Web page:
In response, Willys quickly updated the Jeepster and released the “greatly improved” 1949 Jeepster with a lower base price of just $1,495 and a more powerful, 6 cylinder model (the VJ3-6) priced at $1,530. While sales picked up for a short while, production ended up totaling only 2,960 units for the year — a stunningly low number!
Forging ahead, the company introduced two versions of the 1950 Jeepster, which featured revamped styling highlighted by a new horizontal grill design. One (the VJ-473) sourced its power from a new four-cylinder engine, while the other (VJ-473) packed a six-cylinder unit.
The optimism was there, but the sales wasn’t. Only 5,845 units of the 1950 Jeepster were produced, of which 4,066 were four-cylinder models and 1,779 were the six cylinder model. The Jeepster was still performing well below expectations.
Despite the 3-year production run (1948 – 1950), it was clear the Jeepster was never going to catch on with the general public and production was brought to an end. In all, just 19,131 units of the rugged SUV were made since its introduction in 1948.
According to the Jeep aficionados at Portland Chrysler Jeep, the Jeeps of today have come a long way since the Jeepster days and are among the most popular vehicles on the market. You probably know someone who owns one…
When the Sport of Drag Racing Sold Cars
There once was a time when drag racing was a popular part of pop culture. Two V8-powered muscles cars going head-to-head use to be a hallmark of many great movies — The Wraith, Rebel Without A Cause and Two Lane Blacktop, just to name a few — but aside from the high-octane action seen in The Fast and Furious, we hardly see old-school drag races in Hollywood nowadays.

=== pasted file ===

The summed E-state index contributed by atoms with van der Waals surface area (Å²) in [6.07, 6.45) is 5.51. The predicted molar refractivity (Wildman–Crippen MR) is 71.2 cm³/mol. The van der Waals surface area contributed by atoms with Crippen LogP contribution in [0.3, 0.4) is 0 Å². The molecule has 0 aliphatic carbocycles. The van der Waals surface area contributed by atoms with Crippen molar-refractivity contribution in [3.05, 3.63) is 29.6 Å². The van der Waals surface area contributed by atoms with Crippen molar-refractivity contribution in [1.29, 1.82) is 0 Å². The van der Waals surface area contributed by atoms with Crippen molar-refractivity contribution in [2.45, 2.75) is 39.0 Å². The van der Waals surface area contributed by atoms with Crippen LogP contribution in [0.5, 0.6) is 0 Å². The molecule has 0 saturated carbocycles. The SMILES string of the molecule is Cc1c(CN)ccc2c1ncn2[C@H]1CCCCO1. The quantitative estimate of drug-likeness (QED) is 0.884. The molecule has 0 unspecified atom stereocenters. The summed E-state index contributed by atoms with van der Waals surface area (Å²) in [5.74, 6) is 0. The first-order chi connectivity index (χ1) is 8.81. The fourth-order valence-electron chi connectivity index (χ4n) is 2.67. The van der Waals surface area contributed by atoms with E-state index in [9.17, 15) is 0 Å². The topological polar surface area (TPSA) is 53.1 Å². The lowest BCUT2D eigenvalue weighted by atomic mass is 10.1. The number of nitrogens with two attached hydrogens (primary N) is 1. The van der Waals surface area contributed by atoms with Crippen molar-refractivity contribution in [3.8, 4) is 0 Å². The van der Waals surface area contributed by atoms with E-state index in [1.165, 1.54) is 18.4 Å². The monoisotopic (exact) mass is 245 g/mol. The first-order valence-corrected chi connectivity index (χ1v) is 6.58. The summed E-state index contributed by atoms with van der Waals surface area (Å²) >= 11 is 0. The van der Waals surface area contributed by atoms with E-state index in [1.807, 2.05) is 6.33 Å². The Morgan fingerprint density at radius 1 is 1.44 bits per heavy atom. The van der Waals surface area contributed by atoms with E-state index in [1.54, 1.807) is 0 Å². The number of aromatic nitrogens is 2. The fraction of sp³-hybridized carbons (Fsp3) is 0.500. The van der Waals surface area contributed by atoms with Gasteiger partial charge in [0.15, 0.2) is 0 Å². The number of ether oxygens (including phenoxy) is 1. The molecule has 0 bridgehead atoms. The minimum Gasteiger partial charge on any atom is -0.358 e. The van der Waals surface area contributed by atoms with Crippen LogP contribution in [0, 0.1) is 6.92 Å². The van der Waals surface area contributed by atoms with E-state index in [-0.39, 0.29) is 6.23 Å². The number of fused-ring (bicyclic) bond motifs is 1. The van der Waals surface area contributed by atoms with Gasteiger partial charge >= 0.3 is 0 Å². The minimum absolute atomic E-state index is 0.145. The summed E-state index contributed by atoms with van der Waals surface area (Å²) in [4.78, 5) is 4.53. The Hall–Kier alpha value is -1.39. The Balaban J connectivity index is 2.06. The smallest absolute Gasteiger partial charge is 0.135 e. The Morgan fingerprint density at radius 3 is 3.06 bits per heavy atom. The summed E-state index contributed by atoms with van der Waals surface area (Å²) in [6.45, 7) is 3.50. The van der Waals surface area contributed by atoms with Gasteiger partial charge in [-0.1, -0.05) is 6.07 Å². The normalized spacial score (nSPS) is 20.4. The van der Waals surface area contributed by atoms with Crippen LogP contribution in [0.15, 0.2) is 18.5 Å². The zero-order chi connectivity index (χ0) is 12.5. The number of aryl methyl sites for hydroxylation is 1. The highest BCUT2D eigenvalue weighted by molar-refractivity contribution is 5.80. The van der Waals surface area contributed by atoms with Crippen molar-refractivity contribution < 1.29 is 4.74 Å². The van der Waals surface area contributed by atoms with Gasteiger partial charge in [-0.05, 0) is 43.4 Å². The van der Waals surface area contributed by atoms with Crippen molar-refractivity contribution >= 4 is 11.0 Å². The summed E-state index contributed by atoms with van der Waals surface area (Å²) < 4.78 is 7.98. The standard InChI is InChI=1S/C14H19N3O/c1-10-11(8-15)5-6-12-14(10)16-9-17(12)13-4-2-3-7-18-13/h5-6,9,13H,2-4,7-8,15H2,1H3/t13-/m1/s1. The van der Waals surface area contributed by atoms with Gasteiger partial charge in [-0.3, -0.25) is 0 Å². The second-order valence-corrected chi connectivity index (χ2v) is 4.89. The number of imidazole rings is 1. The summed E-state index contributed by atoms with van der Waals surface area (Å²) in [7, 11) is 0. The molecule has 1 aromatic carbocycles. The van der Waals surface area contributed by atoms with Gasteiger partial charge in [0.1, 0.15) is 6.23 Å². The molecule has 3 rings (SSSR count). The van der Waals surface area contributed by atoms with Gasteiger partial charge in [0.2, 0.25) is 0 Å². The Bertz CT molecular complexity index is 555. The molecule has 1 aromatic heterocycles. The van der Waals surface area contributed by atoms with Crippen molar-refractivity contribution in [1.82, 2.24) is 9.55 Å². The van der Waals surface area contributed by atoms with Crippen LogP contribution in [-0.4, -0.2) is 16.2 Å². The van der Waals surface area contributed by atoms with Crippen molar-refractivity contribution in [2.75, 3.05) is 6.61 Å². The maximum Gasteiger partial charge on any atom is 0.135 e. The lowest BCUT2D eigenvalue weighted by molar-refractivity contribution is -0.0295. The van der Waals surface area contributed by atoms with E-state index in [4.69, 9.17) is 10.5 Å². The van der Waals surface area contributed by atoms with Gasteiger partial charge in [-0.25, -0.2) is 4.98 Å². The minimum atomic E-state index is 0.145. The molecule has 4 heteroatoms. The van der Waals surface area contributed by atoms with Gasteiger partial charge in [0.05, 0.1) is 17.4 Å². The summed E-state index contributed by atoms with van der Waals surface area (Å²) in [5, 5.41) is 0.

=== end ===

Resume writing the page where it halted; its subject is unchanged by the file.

In the 1950s to 70s, a period generally seen as the ‘Golden Age of Drag Racing‘, just about every major American automobile manufacturer was involved in the motorized sport, and all because winning at the “drags” sold them cars! You’ve probably wondered where the old mantra “Win races on Sunday, sell cars on Monday” came from…
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A lot of interesting cars came out of Detroit during that time period, and one particular model was especially noteworthy.
Back in the 1960s, the major automobile manufacturers recognized drag racing as a major automotive sport, one nearly as important as Nascar. In an attempt to take advantage of its mainstream status, they made cars specifically designed to take part in the action.
There was one big problem, however, and that was that cars of 60s were too big and heavy to effectively win races, forcing engineers to come up with innovative ways to lighten up their bodies and beef up their engines. The approach Pontiac took with their mid-size Catalina involved using aluminum parts to cut weight and modifying its engine to crank out even more ponies.
The Catalina’s front and rear bumpers, front fenders and fender liners, hood, radiator support, splash pan and radiator all went aluminum, while its big, 421-cu.in. Super Duty V8 received a boost in output.
For the 1963 season, Pontiac realized that even more changes to the Catalina would be necessary to keep it competitive. They tricked out the 421-cu.in. Super Duty V8 even more by adding new Mickey Thompson pistons, a new camshaft grind with lighter valves and beefier valve springs.
The biggest upgrade, however, came in the form of the Catalina going on a crash diet that saw it lose an extra 270 pounds, bringing its curb weight to just 3,300 pounds. To achieve this, engineers transformed the car’s box frame into a U-shaped frame and then cut approximately 120 holes in the steel frame to drop some unnecessary pounds.
Other performance modifications included the removal of the front anti-roll bar and all sound-deadening material and application of thinner-gauge aluminum stampings for the front fenders, hood, and other non-stressed members.
According to the guys at McLoughlin Chevrolet, the Pontiac Catalina has gone down in history as the “Swiss Cheese Pontiac.” With just a few examples of it currently still around, the famous race car is an extremely rare and highly sought-after collectible that could fetch a lot of money